Around The Outside Drop HandlebarTitanium Expedition Gravel Bike
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It's that time of year when we set our sights on riding further afield. Here’s what you need to know about travelling with your bike.
Beyond the odd train and passport control strike, travelling with a bike either intact or packed, within the UK and abroad, is on the whole fairly straightforward, especially compared to those unpredictable times during Covid when it was more of a day to day guessing game.
In the UK you may find that you still need to book your bike on many services. If you’re planning to travel abroad, short of having your own helicopter, the obvious ways are by train, driving or flying. You can also take a bike overseas by ferry of course.
Here’s our run-down of the options.
Travel by ferry
Keep pedalling for long enough in the UK and you’ll hit water. Chances are there’ll be a ferry to get you across it. Most ferries have cycle parking areas on board, so you can just walk your bike aboard, park it up and head to the passenger areas. For short ferry journeys you might be able to stay with your bike.
The Isle of Wight makes a brilliant day trip from London, with a trip around the perimeter of the island only 65 miles. Roads are generally quiet, although surfacing is not always that great. It’s also easy to reach the Portsmouth ferry terminal from London by train and there’s a fast catamaran service to Ryde if you don’t want to take the drive on-drive off ferry.
The other place in the UK where ferries are a way of life is Scotland. There are loads of options to travel around and stay on the islands and a bike is a great way to explore, as most islands are quite compact and have less traffic than the mainland, although there’s often not the network of back roads to get you off A-roads. If you’re really up for some island hopping, there’s a fantastic looking 122km route in western Scotland that takes in the Isles of Arran and Bute and five ferry crossings.
Calmac ferries to the Scottish islands and Wightlink to the Isle of Wight carry bikes free of charge, although it’s worth checking if you need to book if you’re taking a popular service at a busy time.
If you want to head abroad, P&O Ferries will take bikes along with a foot passenger booking. There’s a marked cycle route into their ferry terminals, then you just queue up in the designated lane, stow you bike on the car deck and head to the passenger areas. Eurotunnel’s cycle service from Folkestone to Calais is also a great way to take advantage of a high speed crossing from £35.
There’s some surprisingly good cycling country south east of Calais with rolling hills and quiet roads, so it’s not a bad destination for a weekend excursion. You can always take a train from Calais to Lille and onwards if you want to combat the cobbles of Paris-Roubaix or the classic Flemish bergs around Oudenaarde.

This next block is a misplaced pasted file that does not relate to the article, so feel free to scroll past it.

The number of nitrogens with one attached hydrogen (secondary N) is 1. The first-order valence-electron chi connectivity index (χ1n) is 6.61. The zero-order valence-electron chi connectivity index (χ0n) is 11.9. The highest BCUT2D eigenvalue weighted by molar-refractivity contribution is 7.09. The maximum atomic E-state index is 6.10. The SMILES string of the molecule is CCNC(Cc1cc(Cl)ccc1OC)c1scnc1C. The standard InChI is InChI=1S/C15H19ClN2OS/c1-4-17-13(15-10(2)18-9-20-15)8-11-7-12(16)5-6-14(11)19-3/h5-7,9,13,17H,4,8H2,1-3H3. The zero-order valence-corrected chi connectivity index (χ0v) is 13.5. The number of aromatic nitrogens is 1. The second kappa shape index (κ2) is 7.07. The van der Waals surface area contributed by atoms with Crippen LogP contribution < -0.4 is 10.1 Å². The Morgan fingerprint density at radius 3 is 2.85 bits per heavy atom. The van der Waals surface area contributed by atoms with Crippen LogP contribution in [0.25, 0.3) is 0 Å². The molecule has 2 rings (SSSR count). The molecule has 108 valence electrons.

Travel by train
Within the UK, train travel with a complete bike is free, although for some services you’ll need a reservation and bikes aren’t allowed on some trains at specific times, particularly for travel into London. It’s worth checking on Plusbike on the National Rail website to see what the specific rules are for your planned trip.
The alternative is to box or bag your bike. We’ve more on bike boxes below, but since you’re going to be responsible for getting your bike onto and off the train and stowing it during the journey, you might feel comfortable with a lighter weight, less padded bike bag that you can carry around rather than full-strength bike luggage that you’re going to need to wheel through the station and lift onto a train.
If LEJOG is on your radar this year, getting to Land’s End by train is fairly easy. You need to reserve a space for your bike and there’s a limited number available, so it’s worth booking early.
Getting back from John O’Groats is a bit more tricky. You can book a bike taxi transfer to Inverness. If you want to take the train, the nearest station are Wick or Thurso and you need to reserve a slot. With short trains and limited service, there’s not much capacity and you’ll probably want to leave yourself some contingency to make sure you don’t miss your slot. After that, you’ll need another reservation to get back south from Inverness.
If you’re looking to travel further afield by train, your options are relatively limited. You can book bike boxes on to Eurostar, although you can still take a folding bike in a bag on a carriage.